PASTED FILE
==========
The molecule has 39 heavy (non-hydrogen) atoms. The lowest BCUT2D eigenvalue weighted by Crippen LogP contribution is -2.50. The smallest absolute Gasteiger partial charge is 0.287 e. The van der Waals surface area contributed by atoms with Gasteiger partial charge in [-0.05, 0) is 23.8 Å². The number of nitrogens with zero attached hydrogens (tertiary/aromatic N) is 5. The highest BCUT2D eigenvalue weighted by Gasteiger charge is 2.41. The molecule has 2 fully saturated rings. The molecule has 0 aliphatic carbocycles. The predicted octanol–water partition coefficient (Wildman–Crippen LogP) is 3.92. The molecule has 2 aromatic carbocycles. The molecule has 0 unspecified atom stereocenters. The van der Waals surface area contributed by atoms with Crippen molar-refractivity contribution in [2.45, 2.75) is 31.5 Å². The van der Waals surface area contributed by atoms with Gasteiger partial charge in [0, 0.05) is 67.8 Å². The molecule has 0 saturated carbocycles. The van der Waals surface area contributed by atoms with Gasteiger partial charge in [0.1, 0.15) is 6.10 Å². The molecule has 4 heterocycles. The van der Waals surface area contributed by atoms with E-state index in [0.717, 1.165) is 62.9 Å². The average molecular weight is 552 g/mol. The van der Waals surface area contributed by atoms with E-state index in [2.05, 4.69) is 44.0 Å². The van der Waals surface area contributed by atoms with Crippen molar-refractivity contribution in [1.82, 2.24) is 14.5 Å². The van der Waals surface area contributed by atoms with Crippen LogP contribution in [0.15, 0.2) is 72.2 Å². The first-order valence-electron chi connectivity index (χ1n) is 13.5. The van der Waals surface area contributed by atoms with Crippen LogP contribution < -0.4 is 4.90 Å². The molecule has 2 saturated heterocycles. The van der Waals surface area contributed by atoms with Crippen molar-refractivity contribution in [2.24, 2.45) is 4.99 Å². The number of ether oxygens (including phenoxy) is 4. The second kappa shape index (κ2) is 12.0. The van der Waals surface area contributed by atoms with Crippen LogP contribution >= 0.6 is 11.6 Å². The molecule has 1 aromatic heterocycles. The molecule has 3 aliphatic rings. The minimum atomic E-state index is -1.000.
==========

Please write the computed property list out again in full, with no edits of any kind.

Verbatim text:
The molecule has 39 heavy (non-hydrogen) atoms. The lowest BCUT2D eigenvalue weighted by Crippen LogP contribution is -2.50. The smallest absolute Gasteiger partial charge is 0.287 e. The van der Waals surface area contributed by atoms with Gasteiger partial charge in [-0.05, 0) is 23.8 Å². The number of nitrogens with zero attached hydrogens (tertiary/aromatic N) is 5. The highest BCUT2D eigenvalue weighted by Gasteiger charge is 2.41. The molecule has 2 fully saturated rings. The molecule has 0 aliphatic carbocycles. The predicted octanol–water partition coefficient (Wildman–Crippen LogP) is 3.92. The molecule has 2 aromatic carbocycles. The molecule has 0 unspecified atom stereocenters. The van der Waals surface area contributed by atoms with Crippen molar-refractivity contribution in [2.45, 2.75) is 31.5 Å². The van der Waals surface area contributed by atoms with Gasteiger partial charge in [0, 0.05) is 67.8 Å². The molecule has 0 saturated carbocycles. The van der Waals surface area contributed by atoms with Gasteiger partial charge in [0.1, 0.15) is 6.10 Å². The molecule has 4 heterocycles. The van der Waals surface area contributed by atoms with E-state index in [0.717, 1.165) is 62.9 Å². The average molecular weight is 552 g/mol. The van der Waals surface area contributed by atoms with E-state index in [2.05, 4.69) is 44.0 Å². The van der Waals surface area contributed by atoms with Crippen molar-refractivity contribution in [1.82, 2.24) is 14.5 Å². The van der Waals surface area contributed by atoms with Crippen LogP contribution in [0.15, 0.2) is 72.2 Å². The first-order valence-electron chi connectivity index (χ1n) is 13.5. The van der Waals surface area contributed by atoms with Crippen LogP contribution < -0.4 is 4.90 Å². The molecule has 2 saturated heterocycles. The van der Waals surface area contributed by atoms with Crippen molar-refractivity contribution in [2.24, 2.45) is 4.99 Å². The number of ether oxygens (including phenoxy) is 4. The second kappa shape index (κ2) is 12.0. The van der Waals surface area contributed by atoms with Crippen LogP contribution >= 0.6 is 11.6 Å². The molecule has 1 aromatic heterocycles. The molecule has 3 aliphatic rings. The minimum atomic E-state index is -1.000.